In a power failure, many face the challenge of warmth. While other options like solar power are nice, the reality is that many homes are still not outfitted with panels. Apartment dwellers and renters may not even have the option to pursue alternatives if their landlord is not willing to make the investment. In other instances, it may be that the cost of electricity is so prohibitive, that people are choosing between heating and eating. Certainly in many Alaskan communities, choosing between heating and eating has been an issue among the elderly.
For a very low-cost, one can construct a heater that will serve many people well. If you have small children or pets, you want to locate the heater where they cannot be harmed by it. If you are used to a space heater or an oil-fired radiator, this option may well be for you.
There are two basic designs. One is quite simple, and consists of a small flower-pot, a loaf pan, tea candles, and a small piece of tin foil. You can use quarters if you prefer, or something similar, but tin foil is cheap. First, place a few tea candles in the loaf pan and light them. Make certain that the stickers are off the clay flower-pot, and flip it over the loaf pan, so that the smaller part is on top. Cover the circle at the bottom with tin foil. In a few moment, you should feel some warmth.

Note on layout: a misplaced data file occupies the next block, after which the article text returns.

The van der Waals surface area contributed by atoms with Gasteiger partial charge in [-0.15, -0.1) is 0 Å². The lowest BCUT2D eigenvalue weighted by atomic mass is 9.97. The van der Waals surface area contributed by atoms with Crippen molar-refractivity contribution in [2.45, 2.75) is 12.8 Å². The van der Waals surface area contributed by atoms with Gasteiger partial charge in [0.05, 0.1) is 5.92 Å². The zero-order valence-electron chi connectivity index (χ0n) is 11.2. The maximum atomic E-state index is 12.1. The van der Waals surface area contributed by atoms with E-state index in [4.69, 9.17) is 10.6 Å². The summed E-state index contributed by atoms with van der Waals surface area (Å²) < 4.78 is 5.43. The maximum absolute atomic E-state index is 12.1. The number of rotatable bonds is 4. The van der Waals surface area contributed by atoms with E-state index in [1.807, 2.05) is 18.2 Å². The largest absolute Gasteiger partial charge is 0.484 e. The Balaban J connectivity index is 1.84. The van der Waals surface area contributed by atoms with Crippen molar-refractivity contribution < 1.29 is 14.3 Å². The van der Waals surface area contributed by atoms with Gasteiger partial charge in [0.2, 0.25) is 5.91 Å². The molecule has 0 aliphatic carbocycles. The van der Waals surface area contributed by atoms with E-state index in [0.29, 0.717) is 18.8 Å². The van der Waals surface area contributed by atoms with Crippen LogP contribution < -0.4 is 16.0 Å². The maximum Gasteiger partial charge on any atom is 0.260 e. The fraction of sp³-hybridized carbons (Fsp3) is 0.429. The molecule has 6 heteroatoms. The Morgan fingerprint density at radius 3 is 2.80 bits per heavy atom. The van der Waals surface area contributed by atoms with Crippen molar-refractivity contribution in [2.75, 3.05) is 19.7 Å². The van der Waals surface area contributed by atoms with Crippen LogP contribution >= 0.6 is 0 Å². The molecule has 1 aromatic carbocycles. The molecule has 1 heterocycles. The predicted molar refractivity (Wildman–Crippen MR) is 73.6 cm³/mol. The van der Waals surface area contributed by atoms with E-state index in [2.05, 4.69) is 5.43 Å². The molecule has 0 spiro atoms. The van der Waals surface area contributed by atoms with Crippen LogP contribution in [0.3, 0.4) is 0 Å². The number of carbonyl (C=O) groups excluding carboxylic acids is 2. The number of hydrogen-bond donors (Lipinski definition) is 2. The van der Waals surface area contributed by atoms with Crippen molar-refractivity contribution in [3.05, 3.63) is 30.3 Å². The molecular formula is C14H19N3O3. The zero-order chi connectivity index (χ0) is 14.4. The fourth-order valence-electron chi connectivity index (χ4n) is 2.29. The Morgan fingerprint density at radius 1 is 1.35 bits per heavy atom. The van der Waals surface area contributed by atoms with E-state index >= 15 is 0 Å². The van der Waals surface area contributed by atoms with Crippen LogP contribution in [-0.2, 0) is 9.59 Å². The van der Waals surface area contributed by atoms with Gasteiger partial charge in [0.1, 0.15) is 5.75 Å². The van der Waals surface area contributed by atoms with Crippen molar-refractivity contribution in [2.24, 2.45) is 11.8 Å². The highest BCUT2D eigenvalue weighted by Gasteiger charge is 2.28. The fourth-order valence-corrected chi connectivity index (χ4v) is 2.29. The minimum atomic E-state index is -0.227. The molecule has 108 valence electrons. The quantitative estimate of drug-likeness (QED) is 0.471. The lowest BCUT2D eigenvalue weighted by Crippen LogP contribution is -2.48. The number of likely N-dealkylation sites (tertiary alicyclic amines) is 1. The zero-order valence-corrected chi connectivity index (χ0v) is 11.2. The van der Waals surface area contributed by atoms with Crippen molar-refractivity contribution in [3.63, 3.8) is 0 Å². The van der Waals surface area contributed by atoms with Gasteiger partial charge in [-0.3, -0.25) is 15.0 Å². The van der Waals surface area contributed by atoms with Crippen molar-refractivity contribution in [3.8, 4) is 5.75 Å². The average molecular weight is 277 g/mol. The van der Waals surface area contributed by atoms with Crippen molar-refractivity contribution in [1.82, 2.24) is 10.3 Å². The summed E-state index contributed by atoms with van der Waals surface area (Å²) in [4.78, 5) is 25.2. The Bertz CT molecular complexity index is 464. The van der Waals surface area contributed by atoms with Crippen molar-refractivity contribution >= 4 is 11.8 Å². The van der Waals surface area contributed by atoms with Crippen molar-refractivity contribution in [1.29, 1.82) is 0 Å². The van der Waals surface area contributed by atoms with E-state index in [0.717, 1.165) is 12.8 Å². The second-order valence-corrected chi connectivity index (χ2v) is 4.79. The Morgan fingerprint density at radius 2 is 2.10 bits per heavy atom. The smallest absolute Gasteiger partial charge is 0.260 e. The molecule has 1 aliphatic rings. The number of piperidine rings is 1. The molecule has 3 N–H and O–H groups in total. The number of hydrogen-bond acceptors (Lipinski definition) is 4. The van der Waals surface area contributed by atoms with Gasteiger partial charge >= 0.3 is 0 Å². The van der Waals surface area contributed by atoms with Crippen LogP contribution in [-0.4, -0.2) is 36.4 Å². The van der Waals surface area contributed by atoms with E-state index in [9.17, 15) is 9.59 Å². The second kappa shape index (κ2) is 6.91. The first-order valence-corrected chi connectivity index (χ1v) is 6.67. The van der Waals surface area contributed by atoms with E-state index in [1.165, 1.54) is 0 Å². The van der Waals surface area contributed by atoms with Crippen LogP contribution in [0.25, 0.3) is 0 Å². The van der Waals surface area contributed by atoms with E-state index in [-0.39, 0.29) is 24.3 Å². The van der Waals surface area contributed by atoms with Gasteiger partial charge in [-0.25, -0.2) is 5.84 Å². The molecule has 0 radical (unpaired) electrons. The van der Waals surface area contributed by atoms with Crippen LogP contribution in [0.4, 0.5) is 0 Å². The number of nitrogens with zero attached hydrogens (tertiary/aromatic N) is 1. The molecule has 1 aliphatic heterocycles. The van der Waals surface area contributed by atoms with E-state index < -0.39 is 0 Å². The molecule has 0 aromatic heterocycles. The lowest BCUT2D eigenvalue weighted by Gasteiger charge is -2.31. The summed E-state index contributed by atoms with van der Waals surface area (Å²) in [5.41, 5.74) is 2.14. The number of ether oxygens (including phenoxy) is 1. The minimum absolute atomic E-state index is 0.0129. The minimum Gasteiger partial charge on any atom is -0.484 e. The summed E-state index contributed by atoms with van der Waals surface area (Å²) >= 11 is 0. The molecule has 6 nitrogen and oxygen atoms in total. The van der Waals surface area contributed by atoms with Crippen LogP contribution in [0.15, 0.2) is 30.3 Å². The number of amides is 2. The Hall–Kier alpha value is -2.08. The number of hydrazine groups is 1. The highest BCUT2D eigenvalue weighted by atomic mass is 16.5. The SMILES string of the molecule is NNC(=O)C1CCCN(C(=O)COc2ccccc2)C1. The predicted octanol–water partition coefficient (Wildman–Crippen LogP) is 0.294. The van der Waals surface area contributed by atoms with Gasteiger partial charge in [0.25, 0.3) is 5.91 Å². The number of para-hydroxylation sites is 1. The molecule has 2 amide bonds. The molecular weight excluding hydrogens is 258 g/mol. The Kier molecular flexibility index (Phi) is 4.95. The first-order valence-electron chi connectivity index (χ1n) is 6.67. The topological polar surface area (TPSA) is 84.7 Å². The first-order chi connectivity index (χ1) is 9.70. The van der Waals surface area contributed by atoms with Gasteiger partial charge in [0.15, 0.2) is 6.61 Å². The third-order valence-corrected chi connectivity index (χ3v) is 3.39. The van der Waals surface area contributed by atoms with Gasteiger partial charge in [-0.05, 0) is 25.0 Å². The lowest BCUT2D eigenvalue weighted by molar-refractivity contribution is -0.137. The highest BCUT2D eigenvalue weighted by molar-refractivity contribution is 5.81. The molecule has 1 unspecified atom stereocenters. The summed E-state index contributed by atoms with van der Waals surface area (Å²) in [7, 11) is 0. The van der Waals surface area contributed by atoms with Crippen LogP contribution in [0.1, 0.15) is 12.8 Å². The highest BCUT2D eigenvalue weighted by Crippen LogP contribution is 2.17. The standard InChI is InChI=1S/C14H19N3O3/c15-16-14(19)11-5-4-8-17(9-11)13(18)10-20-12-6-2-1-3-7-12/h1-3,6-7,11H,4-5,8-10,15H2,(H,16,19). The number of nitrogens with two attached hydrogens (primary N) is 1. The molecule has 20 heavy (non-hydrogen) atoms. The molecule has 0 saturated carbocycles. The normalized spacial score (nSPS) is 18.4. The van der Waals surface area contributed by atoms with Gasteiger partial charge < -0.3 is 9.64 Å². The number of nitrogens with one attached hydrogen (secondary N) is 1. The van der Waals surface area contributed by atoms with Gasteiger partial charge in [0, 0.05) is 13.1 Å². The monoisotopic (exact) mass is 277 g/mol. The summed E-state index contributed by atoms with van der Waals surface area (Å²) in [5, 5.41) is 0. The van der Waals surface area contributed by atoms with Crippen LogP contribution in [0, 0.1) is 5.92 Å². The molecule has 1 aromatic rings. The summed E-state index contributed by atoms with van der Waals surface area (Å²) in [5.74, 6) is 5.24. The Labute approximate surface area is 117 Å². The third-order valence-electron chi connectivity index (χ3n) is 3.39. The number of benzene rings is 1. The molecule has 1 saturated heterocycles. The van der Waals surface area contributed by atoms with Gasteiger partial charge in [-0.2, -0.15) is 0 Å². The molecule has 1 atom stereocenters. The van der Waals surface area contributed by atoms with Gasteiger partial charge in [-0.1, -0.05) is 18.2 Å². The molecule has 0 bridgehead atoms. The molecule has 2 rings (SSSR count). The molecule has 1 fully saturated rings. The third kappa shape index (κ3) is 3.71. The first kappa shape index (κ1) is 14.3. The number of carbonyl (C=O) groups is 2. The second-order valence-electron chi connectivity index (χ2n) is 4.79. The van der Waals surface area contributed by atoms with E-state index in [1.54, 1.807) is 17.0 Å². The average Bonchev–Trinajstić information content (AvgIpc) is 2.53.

In the first example, there are 4 candles set up in each loaf pan and each loaf pan has one flower-pot that is plugged. The voice on the other side checks his carbon monoxide monitor to make sure that there isn’t carbon monoxide build-up.
Adding a bigger pot over the smaller pot adds heating power. Again, there are 4 candles set up in a loaf pan, the smaller pot is put over the candles, the whole is plugged, and a larger pot is placed over the smaller pot. This is another example, where the larger pot is placed over the smaller pot to provide extra convection warmth.
The candles last for 3-4 hours, so someone has to be there to change the candles.
Here are two more examples of these heaters. Both of these examples use two pots. In these examples, a bolt is used to connect the pots to give greater stability. Instead of a loaf pan, blocks are used to prop up the pots. One example uses a much larger candle than the tea candles. Still, it is significantly cheaper than a radiator and it heats a small room for significantly less than a radiator.
Bricks are recommended over wood blocks shown in this picture
A larger scale version involves three coffee cans and an oil lantern and two flower pots. The user believes it is a slightly lower in cost and does not require changing the candles every three hours.
For those with more confined spaces, here is a miniature version of the heater. This user appears to be using Waterford crystal or a (cheap knock off) bowls. This user is interested in aesthetics as well as warmth.
Whether for an emergency situation, or longer term to save money, the flower-pot heater can be an economical way to heat a small area significantly less money than paying the electric and gas company.